In 2020 the company is conducting a redundancy exercise. Although Tony has wealth of knowledge of both the hospitality industry and the business it was deemed that his role was 'nice to have' and that the General Managers could share Tony's responsibilities and operate without the support structure. In conversation, Tony offered to retain the COO role but to work an agreed 2 days per week plus an agreed number of Key Meetings that he would be required for in advance. 1 Day was for Site Visits and 1 Day was in the Head Office, both days were planned in advance so that key personnel were prepared and organised to conduct meetings with Tony. It was agreed that Tony could work in a similar capacity for a business that was not on an agreed direct competitor list which was updated annually.
The Outcome - Tony continued in the role of COO and his wealth of knowledge was vital in riding through a challenging period. His 2 days per week were so well structured that he and other departments were more efficient than ever before and the culture improved. Tony spent time mentoring key people in the business to be on hand to support and make decisions in his absence. Tony took a role as a Non-Executive Director and Consultant for a start-up Restaurant business which offered his vast experience to them on a similar 2 day work week. Tony was able to be far more structured and use his experience to benefit both businesses. He was able to retain 2 strong salaries and improve his overall job satisfaction.
3. Ally is an experienced Graphic Designer with 12 years experience working with several of Dublins best Marketing Agencies. He loves doing what he does and takes pride in the quality of work with big brands. His priority has been to enjoy what he does above any career progression. Ally has always worked standard office hours - Monday to Friday 9-5 and although on some projects there has been a rush to get work completed he rarely does any work outside of the office hours.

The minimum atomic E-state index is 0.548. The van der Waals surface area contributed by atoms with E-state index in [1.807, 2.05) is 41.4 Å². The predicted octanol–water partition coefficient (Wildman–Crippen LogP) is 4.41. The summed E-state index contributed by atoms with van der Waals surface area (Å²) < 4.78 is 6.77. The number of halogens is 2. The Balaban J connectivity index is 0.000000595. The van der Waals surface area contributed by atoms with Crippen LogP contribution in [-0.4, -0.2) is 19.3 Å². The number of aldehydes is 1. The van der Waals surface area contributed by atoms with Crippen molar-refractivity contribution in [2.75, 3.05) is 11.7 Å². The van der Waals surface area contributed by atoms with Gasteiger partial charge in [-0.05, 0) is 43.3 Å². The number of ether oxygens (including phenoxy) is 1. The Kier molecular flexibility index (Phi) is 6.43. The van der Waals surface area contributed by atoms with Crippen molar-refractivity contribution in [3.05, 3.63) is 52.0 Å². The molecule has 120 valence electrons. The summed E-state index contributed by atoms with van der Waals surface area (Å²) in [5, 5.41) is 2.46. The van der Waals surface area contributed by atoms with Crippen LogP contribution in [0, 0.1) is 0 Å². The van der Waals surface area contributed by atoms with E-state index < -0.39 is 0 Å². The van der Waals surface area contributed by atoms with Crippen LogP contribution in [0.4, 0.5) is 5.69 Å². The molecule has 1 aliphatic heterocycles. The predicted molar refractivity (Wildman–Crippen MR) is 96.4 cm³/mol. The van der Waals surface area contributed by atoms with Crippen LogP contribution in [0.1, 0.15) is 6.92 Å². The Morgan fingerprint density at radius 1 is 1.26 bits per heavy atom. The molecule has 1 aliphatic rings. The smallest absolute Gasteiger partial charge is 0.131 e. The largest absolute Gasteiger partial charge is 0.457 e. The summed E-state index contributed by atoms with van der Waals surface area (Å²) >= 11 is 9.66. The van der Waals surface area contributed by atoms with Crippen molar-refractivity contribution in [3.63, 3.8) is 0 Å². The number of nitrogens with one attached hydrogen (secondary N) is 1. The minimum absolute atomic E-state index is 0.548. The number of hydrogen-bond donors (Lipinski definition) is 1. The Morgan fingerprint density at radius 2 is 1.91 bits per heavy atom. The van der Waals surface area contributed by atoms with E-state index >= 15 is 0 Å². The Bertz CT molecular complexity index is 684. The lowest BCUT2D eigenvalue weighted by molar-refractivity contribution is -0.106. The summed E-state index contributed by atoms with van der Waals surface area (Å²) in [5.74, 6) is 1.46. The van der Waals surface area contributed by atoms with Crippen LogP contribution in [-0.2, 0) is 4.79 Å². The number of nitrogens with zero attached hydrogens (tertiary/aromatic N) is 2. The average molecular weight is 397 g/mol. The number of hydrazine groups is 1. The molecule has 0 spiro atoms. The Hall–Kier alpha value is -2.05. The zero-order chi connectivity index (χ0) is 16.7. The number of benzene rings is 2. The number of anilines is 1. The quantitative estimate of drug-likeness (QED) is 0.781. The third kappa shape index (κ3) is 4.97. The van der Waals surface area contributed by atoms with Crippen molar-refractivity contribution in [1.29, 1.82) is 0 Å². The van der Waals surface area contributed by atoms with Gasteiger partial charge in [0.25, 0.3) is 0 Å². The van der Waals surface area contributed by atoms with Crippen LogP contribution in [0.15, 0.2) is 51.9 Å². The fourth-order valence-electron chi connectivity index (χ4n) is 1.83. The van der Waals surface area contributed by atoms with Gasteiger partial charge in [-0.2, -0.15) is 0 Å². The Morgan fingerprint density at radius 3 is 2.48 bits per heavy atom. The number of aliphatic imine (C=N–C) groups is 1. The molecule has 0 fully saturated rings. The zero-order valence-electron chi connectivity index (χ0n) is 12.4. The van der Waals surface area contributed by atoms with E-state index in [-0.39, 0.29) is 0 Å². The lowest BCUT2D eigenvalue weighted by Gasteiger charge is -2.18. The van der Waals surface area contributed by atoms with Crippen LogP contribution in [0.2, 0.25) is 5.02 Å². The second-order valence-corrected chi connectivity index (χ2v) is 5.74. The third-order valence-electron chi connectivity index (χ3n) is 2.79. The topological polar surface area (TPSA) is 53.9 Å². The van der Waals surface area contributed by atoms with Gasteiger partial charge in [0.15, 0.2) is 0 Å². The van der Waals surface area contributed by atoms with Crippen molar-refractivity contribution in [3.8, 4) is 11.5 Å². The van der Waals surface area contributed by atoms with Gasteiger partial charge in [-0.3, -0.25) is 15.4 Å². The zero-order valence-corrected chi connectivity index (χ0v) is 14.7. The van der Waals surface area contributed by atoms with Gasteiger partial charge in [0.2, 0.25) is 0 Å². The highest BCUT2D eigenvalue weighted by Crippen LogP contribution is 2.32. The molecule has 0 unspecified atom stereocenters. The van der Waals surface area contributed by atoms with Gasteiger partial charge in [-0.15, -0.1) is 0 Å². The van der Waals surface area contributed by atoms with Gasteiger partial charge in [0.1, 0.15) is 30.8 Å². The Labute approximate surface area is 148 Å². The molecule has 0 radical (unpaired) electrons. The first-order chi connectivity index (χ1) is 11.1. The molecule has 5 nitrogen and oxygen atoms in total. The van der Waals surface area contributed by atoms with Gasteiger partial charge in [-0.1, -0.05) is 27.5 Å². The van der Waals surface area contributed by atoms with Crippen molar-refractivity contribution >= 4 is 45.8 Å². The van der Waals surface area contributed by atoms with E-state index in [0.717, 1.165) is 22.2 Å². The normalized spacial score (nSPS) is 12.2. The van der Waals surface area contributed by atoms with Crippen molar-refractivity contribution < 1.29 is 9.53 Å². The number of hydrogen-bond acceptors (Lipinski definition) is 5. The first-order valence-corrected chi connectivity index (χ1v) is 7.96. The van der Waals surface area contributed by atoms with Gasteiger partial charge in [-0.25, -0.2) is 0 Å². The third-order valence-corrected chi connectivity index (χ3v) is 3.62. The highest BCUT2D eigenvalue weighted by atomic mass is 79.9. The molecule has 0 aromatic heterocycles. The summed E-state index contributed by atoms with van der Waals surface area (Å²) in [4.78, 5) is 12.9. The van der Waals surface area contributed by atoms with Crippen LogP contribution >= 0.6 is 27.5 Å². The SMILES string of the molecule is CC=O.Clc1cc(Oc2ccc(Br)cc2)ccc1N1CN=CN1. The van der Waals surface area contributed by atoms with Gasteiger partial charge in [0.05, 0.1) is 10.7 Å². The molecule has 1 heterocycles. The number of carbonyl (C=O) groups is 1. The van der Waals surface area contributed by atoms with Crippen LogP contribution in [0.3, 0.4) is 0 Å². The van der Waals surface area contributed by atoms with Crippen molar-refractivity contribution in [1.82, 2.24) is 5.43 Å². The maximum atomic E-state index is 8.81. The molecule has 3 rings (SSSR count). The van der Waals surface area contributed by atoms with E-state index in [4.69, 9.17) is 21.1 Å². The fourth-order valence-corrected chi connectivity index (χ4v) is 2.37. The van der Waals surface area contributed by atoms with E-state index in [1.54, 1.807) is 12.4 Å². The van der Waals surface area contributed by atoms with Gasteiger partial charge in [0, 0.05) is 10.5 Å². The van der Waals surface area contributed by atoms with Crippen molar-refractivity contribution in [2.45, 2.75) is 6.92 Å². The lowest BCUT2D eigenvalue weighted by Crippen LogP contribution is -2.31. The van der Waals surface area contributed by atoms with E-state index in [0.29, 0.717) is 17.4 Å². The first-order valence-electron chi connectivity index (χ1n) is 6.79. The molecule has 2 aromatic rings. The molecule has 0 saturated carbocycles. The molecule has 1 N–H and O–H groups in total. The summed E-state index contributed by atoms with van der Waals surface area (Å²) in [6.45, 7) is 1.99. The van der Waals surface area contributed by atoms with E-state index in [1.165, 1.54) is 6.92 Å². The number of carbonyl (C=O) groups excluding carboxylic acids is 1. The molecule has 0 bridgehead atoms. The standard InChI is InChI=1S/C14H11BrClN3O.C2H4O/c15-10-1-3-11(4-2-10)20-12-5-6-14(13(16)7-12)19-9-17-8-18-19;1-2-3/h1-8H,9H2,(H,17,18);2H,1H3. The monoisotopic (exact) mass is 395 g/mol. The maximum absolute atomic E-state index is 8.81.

In 2020 the company is conducting a redundancy exercise and due to a reduction of new projects the Design Team have all been put at risk. Ally was offered the option of reducing his contracted hours to 20 hours per week, with all work carried out remotely. The business offered Ally the opportunity to be sub contracted for additional work on a project by project basis based on an agreed day rate.
The Outcome - Ally fulfilled the 20 hours per week continuously on permanent jobs and was given a monthly task list in advance so he could manage easily the work agreed in the 20 hours per week and then agreed on any overage as a day rate. This allowed the business to better forecast and flex their design costs as necessary. Ally was able to set up a free-lance design business that he was able to focus on. The Agency made significant cost savings in their design team yet retained the same level of quality.
Businesses do need to think differently, just because something has been the same way for many years it doesn't mean that it's right. There is an opportunity to retain the skill and experience of key people on reduced hours and IF this becomes a culture then we can start to see part-time key roles become more available.
With Co-Working spaces and remote work being more frequently utilised there is definitely an opportunity for Multi-Job professionals to maximise their skills and experience for multiple businesses, allowing some businesses to be more efficient with their labour and organisation.
This won't work for all businesses or roles but it certainly can for others. It needs a coordinated effort and for many businesses to be more open minded and open up roles that are flexible and task based not time based.
Think different and be positively disruptive.